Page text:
|Rising concerns around insider threats make the integration of real-time security information even more compelling|
Need For Process Automation
The above scenario assumes that the GSOC can make the request an immediate action priority. But what if it can’t because of another higher priority event occupying the GSOC? The answer is to automate the process with an interface between the two systems.
“Data mining on an archive is relatively simple” said Mike Hamilton, CEO of Critical Informatics at the ISC West Conference in 2016. “Arguably the more beneficial function is the real-time correlation of physical security data with a SIEM.”
The notion that an InfoSec SOC can hook into a live PhySec database, be it access control, intrusion detection, or video isn’t new. Indeed, the idea of it has been bandied about for a decade. However, with the recent advances in SIEM’s, InfoSec SOC’s, and the movement within the enterprise of a unified enterprise security governance, combined with rising concerns around insider threats, makes the integration of real-time security information even more compelling.
Imagine the same scenario mentioned previously, but now when the SIEM operator receives the alert they also get real-time access control and video snippets attached to the incident. Imagine further that the SIEM operator can use automated incident response processes to initiate an immediate joint corporate / information security, HR, Legal and employee manager response? Because of the speed of damage that insider threat can create it is vital that the incident response be decisive, pre-determined, and unified to be effective.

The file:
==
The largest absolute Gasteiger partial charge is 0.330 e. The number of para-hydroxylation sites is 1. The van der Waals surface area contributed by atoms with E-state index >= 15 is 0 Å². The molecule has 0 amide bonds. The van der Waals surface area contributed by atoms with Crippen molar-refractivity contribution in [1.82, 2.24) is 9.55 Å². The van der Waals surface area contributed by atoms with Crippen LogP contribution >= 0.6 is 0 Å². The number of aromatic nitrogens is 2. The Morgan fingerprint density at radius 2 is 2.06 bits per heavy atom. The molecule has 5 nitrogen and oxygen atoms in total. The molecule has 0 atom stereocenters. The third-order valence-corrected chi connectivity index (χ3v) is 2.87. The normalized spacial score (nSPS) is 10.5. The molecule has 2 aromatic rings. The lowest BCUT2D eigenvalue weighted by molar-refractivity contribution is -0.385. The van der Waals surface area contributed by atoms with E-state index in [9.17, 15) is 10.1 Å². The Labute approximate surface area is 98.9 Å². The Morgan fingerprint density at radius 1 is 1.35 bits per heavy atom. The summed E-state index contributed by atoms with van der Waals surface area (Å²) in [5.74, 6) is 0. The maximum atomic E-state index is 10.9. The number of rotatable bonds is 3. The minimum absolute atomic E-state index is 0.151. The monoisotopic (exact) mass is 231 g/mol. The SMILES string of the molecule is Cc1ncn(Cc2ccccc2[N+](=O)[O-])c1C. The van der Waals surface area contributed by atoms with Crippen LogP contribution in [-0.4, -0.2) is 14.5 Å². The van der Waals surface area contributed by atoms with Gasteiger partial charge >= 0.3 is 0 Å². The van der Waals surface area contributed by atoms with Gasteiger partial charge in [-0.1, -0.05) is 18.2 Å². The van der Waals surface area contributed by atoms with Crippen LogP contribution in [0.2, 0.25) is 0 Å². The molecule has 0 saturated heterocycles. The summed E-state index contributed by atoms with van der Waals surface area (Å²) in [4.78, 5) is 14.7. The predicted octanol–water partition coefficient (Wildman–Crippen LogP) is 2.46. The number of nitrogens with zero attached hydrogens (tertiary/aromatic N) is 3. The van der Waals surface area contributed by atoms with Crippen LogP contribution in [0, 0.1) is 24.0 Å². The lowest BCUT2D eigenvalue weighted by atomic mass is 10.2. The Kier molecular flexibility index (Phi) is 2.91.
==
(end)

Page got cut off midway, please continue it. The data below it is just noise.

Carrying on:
Because of the speed of
Data-mining for Insider Threat isn’t limited to real-time incidents of course. There is value for the enterprise when Insider Threat pattern analysis is done that includes a physical security database extraction. Indeed, deep pattern analysis would be executed against an archive since real-time databases could have performance issues against an intensive query.
So, what are the issues that face an enterprise when it is considering insider threats? There are several:
All the data access governance issues that apply to enterprise data (e.g. privacy concerns, legal requirements for preservation, cross-functional incident management) apply. An enterprise would be ill-advised to undertake a SIEM/Physical Security Insider Threat integration without the governance framework well thought out and planned.
Integrations require the manufacturers Application Program Interface (API) to be available, and the application versions to be current. Each type of database integration would need a script written through the API’s and each would need to be maintained, including application version upgrades. So, a management plan would need to be in place for the script maintenance. Hardware and application standards would also need to be in place.
As the enterprise grows the SIEM would need to extend into the new network locations. Extensions may be relatively simple, for example the company has purchased new office locations and is extending the network. However, mergers and acquisitions (M&A) add a complexity to the program. The M&A may acquire assets that do not conform to a corporate standard. Writing new hooks to standalone databases would be a nightmare.
For an enterprise considering using a SIEM or other dedicated application for Insider Threat the issues are complex, but not insurmountable. Further, the threat represented by an insider threat activity in today’s business environment requires tools that provide the timeliest information to initiate an appropriate response. Best practices, tool development, and unified governance all play a part, and data mining for insider threat will certainly become standard.